4. TP301 • Festo Didactic . The modules required for the practical application – apart from digital input/output modules.2 and B1.B-7 Chapter 1 Fig.4 shows the FX0 controller by Mitsubishi and the IPC FEC Standard controller by Festo as an Example Fig. for instance. B1. This type of design is also known as series technology. positioning and communication modules – are inserted in a rack. Two examples of modular PLCs are shown in figs. Festo IPC FEC Standard). include analogue. B1. B1. where individual modules are linked via a bus system. These represent the modular system IPC PS1 Professional by Festo and the new S7-300 series by Siemens.4: Compact-PLC (Mitsubishi FX0. modular PLC (Siemens S7-300) Modular PLCs may be configured individually. which can.
a device configured by the user and consisting of the above components is known as a PLC system. These include both modular as well as compact characteristics and important features such as spacing saving.B-8 Chapter 1 A wide range of variants exists. interconnection of intelligent modules. and fluctuations in current supply and mechanical impact. Consequently. In this context. The card format PLC is a special type of modular PLC. an international standard now exists for programmable logic controllers and associated peripheral devices (programming and diagnostic tools. humidity. standardised language elements existed for the PLC developments and system expansions made in the eighties. individual or a number of printed circuit board modules are in a standardised housing. no equivalent. Since 1992. 1. With this type. PLC systems by different manufacturers required entirely different programming. testing equipment. TP301 • Festo Didactic . Previously.4 The new PLC standard EN 61131 (IEC 61131) Previously valid PLC standards focussing mainly on PLC programming were generally geared to current state of the art technology in Europe at the end of the seventies. heat. developed during the last few years. The hardware design for a programmable logic controller is such that it is able to withstand typical industrial environments as regard signal levels.). networked PLC systems etc. which primarily execute logic operations on binary signals. man-to-machine interfaces etc. flexibility and scope for expansion. particularly in the case of more recent PLCs. such as processing of analogue signals. This took into account non-networked PLC systems.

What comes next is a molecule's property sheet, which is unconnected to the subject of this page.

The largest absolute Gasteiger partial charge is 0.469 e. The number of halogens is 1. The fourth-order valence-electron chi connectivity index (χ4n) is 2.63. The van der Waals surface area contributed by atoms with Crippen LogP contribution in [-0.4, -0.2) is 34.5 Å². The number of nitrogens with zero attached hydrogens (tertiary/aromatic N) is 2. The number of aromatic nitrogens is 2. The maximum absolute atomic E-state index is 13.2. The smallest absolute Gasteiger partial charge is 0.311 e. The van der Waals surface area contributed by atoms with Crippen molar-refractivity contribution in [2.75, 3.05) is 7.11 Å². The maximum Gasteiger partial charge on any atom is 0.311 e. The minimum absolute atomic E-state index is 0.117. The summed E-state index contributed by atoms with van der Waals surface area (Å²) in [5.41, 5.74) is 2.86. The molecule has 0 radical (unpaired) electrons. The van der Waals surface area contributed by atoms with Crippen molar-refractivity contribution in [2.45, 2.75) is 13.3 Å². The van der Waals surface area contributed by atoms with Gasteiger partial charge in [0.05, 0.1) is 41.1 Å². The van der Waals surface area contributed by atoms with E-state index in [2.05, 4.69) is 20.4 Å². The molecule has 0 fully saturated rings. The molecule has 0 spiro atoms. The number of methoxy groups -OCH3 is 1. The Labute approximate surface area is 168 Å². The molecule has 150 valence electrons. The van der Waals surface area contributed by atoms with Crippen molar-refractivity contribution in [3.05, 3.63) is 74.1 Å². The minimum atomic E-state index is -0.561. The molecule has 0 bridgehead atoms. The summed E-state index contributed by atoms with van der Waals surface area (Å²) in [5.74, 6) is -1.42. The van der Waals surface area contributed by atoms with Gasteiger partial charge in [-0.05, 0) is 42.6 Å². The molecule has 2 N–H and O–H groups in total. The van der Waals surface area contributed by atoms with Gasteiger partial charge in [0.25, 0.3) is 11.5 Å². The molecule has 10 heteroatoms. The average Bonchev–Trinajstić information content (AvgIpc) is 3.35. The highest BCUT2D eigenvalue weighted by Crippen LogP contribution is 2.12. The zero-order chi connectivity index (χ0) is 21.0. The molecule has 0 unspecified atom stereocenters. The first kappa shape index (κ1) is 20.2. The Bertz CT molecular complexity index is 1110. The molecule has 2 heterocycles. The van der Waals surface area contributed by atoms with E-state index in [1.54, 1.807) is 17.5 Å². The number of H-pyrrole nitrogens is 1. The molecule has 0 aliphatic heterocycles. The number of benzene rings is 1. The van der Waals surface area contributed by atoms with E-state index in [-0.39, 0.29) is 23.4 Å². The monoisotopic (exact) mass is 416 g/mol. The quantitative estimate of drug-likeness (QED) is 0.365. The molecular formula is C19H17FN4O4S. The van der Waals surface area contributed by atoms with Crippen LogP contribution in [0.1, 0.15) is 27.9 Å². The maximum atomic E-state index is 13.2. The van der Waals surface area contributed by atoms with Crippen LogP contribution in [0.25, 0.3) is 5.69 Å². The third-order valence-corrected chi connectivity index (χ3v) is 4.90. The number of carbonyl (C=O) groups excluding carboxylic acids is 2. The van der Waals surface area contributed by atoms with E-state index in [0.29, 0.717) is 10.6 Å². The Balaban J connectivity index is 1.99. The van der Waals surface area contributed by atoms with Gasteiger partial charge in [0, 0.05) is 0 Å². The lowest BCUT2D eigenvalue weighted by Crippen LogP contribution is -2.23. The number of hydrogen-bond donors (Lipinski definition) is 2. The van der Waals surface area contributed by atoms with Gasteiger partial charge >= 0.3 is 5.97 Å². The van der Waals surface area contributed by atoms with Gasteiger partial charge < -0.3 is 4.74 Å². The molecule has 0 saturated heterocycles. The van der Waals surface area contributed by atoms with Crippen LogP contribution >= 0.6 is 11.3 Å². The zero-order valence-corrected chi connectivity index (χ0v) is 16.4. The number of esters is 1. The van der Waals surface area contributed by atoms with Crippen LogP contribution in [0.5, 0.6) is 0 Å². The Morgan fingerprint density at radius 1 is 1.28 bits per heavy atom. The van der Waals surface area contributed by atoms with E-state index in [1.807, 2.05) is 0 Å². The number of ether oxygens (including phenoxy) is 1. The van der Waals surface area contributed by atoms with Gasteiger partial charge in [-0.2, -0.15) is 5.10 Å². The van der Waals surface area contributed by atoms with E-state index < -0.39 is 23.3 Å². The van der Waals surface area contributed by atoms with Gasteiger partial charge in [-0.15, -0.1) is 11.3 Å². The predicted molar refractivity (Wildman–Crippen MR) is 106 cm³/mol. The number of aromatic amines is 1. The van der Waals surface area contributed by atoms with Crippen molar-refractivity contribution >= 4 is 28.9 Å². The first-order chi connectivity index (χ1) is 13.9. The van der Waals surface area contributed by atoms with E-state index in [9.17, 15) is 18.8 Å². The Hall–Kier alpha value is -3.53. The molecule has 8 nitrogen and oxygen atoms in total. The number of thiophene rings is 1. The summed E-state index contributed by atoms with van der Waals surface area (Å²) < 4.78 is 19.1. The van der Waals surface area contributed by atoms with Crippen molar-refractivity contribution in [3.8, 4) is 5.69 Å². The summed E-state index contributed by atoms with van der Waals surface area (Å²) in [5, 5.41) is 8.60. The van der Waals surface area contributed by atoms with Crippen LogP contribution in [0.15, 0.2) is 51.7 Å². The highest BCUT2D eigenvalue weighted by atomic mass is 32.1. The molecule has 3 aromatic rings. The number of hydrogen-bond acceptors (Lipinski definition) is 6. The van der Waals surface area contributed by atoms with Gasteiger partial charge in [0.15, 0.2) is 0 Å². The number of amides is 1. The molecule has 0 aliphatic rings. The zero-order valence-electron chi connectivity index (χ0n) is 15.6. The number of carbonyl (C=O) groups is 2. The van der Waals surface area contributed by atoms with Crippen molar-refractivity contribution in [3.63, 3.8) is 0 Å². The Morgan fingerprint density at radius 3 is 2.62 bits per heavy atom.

The next chapters will be dealing with this standard in greater detail. a large group of interested people (PLCopen) has been formed to support this standard. languages in accordance with IEC 61131 will not only dominate PLC programming. ABB. A large number of major PLC suppliers are members of the association. TP301 • Festo Didactic . The purpose of the new standard was to define and standardise the design and functionality of a PLC and the languages required for programming to the extent where users were able to operate using different PLC systems without any particular difficulties.B-9 Chapter 1 The new EN 61131 (IEC 61131) standard consists of five parts: Part 1: General information Part 2: Equipment requirements and tests Part 3: Programming languages Part 4: User guidelines (in preparation with IEC) Part 5: Messaging service specification (in preparation with IEC) Parts 1 to 3 of this standard were adopted unamended as European Standard EN 61 131. However. After initial reservations. for the moment the following information should suffice: The new standard takes into account as many aspects as possible regarding the design. Schneider Electric. i. but rather industrial automation in its entirety. Mitsubishi Electric. Moeller. GE Fanuc. Any variations must be fully documented for the user. standardised PLC systems. Siemens.e. A large number of the members of the association offer control and programming systems conforming to EN 61131 (IEC 61131). In the future. The extensive specifications serve to define open. Manufacturers must conform to the specifications of this standard both with regard to purely technical requirements for the PLC as well as the programming of controllers. OMRON. Parts 1 to 3. application and use of PLC systems.
B-10 Chapter 1 TP301 • Festo Didactic .